The Sonax is a vintage '70s set, possibly made in Canada by Traynor. Traynor made some really well built stuff. If it currently works well, it should be pretty reliable, at least until the electrolytic caps have to be replaced. Its definitely not "high end" by any stretch, but should be fairly well built. I've never seen a Sonax amp before in person, so thats a bit of an educated guess.

The Pyle amp is kind of a budget brand and will be cheaply built, but it is fairly recent and MAY be reliable. The 75 watt rating is likely to be quite optimistic. The speakers mated to it in that ad are basically very inexpensive car stereo stuff. I'd guess the sound output using that amp to drive those speakers will be on the lowish side - the fact the speakers are rated for up to 800 watts (probably also "optimistic") suggests the stated sensitivity of 93 is also unlikely under real conditions.

If I were making the call, I'd go with the Sonax, but that is partly based on my perception that the basic construction is more solid and that I could more easily update the drivers and "voice" the speakers to my liking, and that the amp circuitry will be simple and easy to repair. It is absolutely worth $60, particularly for your situation, if its in reasonable working condition. I'd definitely go check it out, and probably soon, as it will probably be snatched up by some kid trying to start a garage band. The other stuff you posted MIGHT be worth the money, I don't know.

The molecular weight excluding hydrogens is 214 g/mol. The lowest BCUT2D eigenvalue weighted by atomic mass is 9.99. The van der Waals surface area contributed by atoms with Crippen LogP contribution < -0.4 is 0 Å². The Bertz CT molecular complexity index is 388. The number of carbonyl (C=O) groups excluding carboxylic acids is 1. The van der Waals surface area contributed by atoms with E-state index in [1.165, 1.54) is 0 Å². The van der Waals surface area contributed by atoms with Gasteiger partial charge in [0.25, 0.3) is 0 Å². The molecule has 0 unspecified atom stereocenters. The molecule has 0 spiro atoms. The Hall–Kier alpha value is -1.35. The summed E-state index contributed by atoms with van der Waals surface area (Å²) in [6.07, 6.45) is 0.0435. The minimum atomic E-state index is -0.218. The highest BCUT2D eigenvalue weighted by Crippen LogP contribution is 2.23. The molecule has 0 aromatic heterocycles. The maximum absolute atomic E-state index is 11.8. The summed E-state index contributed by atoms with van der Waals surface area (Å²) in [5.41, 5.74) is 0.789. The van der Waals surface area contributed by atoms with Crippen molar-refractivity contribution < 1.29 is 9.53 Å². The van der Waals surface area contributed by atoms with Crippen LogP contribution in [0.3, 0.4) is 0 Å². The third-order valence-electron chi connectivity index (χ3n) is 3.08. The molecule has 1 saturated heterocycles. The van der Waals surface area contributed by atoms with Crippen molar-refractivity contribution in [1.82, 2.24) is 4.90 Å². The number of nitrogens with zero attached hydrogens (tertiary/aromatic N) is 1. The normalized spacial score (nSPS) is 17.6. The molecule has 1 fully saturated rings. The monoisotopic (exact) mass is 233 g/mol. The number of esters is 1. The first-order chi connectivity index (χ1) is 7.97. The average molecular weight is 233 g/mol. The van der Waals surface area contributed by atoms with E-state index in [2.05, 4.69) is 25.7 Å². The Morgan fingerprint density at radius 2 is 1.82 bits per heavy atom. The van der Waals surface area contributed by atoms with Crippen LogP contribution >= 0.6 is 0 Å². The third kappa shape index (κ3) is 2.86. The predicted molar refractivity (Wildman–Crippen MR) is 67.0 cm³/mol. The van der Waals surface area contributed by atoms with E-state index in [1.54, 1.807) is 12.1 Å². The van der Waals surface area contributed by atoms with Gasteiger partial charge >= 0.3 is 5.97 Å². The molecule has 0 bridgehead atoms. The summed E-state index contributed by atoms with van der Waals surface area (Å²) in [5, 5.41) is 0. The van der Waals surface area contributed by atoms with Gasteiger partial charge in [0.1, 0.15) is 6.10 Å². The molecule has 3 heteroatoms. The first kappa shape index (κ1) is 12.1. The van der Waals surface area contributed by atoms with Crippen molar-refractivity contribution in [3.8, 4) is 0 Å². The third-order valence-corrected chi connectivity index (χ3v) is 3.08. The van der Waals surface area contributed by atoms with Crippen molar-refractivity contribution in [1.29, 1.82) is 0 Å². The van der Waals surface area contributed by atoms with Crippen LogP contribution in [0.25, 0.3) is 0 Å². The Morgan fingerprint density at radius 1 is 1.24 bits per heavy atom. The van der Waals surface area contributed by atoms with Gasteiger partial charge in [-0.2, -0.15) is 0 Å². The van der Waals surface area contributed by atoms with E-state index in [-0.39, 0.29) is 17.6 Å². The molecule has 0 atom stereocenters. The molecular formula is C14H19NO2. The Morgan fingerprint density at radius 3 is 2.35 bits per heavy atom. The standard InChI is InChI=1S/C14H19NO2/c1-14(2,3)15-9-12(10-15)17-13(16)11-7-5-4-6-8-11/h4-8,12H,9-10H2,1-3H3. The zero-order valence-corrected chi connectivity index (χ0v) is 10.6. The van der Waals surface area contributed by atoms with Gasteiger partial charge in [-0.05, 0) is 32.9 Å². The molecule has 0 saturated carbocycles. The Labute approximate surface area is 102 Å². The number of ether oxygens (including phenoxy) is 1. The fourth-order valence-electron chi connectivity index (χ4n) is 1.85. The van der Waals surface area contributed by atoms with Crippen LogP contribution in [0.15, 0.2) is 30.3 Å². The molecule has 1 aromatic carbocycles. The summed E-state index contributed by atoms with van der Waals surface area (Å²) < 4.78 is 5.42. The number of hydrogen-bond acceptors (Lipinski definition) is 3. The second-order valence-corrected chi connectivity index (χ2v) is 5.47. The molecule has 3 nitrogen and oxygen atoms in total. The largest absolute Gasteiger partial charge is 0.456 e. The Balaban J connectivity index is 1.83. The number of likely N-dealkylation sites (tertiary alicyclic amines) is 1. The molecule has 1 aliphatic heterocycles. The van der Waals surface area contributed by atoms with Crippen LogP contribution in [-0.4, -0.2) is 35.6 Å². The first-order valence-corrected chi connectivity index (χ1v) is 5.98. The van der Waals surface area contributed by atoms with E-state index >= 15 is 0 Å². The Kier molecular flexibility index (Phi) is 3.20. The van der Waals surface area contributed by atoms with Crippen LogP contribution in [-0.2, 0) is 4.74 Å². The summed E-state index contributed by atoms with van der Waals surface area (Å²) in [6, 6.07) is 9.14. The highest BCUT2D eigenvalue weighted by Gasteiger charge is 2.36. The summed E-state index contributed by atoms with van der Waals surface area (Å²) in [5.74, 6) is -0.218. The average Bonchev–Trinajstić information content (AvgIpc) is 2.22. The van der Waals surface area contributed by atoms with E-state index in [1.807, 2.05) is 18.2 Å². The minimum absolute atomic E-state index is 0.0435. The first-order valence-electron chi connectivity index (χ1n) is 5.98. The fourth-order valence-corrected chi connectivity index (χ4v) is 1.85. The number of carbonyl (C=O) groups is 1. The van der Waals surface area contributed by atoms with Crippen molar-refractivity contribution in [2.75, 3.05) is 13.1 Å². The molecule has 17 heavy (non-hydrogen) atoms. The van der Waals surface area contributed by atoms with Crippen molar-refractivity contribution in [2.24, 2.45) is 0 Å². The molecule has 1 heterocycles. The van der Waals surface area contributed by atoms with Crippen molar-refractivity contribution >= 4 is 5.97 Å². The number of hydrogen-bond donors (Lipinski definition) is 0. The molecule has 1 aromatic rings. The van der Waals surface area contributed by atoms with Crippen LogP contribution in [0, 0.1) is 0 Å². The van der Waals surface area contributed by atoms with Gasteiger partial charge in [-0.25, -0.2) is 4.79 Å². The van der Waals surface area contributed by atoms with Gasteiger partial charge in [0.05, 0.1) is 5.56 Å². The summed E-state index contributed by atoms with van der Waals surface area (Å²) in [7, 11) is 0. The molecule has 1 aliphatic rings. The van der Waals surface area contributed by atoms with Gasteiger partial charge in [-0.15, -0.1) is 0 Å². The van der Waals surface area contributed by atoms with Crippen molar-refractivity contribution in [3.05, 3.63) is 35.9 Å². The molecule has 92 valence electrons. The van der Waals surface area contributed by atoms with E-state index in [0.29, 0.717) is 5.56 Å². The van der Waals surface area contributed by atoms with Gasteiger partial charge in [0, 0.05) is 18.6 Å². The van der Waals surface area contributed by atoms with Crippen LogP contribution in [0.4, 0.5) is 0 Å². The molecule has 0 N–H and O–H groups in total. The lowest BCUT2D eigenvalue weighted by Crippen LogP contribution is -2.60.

Resale value on either set will be low, but to the right person the Sonax would probably be worth more.
Good news! I talked to our finance guy on the team, and he said he'll up to the budget to $200 (to match how much we spent on the last boombox). He said the other teams were using at the CM-30 from Roland, and to check it out.
Roland U.S. - CM-30: Cube Monitor
From what I see, this is a speaker and amp built in. Im trying to get away from that, as it will be easier to replace components rather than the whole thing. Can you guys imagine any setup that will be extremely portable? What I am picturing is a suitcase sort of thing, where the speaker has two wheels on the bottom, the amp on top, and I can extend something and roll it everywhere.
With this HUGE budget increase :-D , do you think something like this is possible?
The Roland would be okay. Its very portable, more powerful than a boombox, but not by much. If you buy it new from a vendor with a return policy I wouldn't lose a lot of sleep over any component part being separately replacable in this price range. You might also consider this - its portable (but less portable than the Roland), but more powerful.
Buy Kustom Profile 100 Portable PA System | Live Sound Packages | Musician's Friend
^ that looks ok for $50... the only problem I see is the max SPL listed there is 103db... which may not be loud enough for your needs depending on the space you're in.

if you're thinking about getting a portable, powered mono unit anyway, you may as well get a single powered PA speaker. Chances are it'll sound as good if not better, plus you have the opportunity to upgrade to a proper stereo PA system in the future just by adding another one.

This is within your price range and exceeds your requirements... max SPL is 113db which is easily more than twice as loud as the polk audio unit:
Behringer B208D Eurolive Active 220W 8" 2-Way PA Speaker |